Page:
Pediatric Diabetic Ketoacidosis With Hyperosmolarity

Clinical Characteristics and Outcomes

Sungeeta Agrawal, MD; Grayson L. Baird, PhD; Jose Bernardo Quintos, MD; Steven E. Reinert, MS; Geetha Gopalakrishnan, MD; Charlotte M. Boney, MD; Lisa Swartz Topor, MD


Endocr Pract. 2018;24(8):726-732. 

In This Article

Abstract and Introduction


Objective: Studies of hyperglycemic emergencies with hyperosmolality, including hyperglycemic hyperosmolar state (HHS) and "mixed presentation" with features of diabetic ketoacidosis (DKA) and HHS, are lacking in children. Objectives were to determine the incidence of DKA, HHS, and mixed presentation in a pediatric population, to characterize complications, and to assess accuracy of associated diagnosis codes.

Methods: Retrospective cohort study of 411 hyperglycemic emergencies in pediatric patients hospitalized between 2009 and 2014. Hyperglycemic emergency type was determined by biochemical criteria and compared to the associated diagnosis code.

Results: Hyperglycemic emergencies included: 333 DKA, 54 mixed presentation, and 3 HHS. Altered mental status occurred more frequently in hyperosmolar events (P<.0001), and patients with hyperosmolarity had 3.7-fold greater odds of developing complications compared to those with DKA (P = .0187). Of those with DKA, 98.5% were coded correctly. The majority (81.5%) of mixed DKA-HHS events were coded incorrectly. Events coded incorrectly had 3.1-fold greater odds of a complication (P = .02).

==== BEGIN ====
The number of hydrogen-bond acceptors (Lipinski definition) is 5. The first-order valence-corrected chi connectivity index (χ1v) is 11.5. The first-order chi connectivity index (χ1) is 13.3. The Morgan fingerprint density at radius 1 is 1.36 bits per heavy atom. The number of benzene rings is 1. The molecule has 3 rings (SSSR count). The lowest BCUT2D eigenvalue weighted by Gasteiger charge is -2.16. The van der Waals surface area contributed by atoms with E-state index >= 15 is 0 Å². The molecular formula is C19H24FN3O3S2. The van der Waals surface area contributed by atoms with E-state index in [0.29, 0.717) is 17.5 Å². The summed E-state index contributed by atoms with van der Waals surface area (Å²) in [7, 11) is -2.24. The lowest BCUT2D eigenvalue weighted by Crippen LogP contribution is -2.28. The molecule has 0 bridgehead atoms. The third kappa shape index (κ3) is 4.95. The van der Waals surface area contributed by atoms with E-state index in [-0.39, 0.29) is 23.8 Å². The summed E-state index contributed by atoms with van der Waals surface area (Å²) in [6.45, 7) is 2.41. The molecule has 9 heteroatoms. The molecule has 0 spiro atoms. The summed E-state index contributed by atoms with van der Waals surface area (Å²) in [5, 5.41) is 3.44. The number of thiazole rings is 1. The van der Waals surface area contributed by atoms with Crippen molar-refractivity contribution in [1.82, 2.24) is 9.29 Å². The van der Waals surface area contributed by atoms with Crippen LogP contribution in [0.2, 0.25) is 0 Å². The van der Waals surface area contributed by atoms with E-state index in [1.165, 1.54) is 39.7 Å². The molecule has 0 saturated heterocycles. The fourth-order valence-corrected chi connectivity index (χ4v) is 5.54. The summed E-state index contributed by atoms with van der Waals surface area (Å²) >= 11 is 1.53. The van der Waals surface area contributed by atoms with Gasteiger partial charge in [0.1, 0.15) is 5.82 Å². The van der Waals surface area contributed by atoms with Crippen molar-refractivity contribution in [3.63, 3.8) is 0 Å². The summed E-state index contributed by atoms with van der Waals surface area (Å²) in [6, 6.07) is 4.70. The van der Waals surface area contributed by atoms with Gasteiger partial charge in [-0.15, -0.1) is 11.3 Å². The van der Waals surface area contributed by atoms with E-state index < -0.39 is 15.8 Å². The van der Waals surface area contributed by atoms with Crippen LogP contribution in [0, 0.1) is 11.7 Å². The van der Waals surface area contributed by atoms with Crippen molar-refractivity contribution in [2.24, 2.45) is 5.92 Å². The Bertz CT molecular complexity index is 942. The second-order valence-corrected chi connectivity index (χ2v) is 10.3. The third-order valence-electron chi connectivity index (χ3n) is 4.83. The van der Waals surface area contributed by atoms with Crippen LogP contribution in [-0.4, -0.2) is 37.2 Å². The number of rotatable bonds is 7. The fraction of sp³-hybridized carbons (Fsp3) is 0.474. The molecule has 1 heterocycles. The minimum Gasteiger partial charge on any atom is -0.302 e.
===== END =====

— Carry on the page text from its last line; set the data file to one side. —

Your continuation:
Conclusion: A mixed DKA-HHS presentation occurred in 13.8% of characterized hyperglycemic emergencies, whereas HHS remained a rare diagnosis (0.8%) in pediatrics. Hyperosmolar events had higher rates of complications. As treatment of hyperosmolarity differs from DKA, its recognition is essential for appropriate management.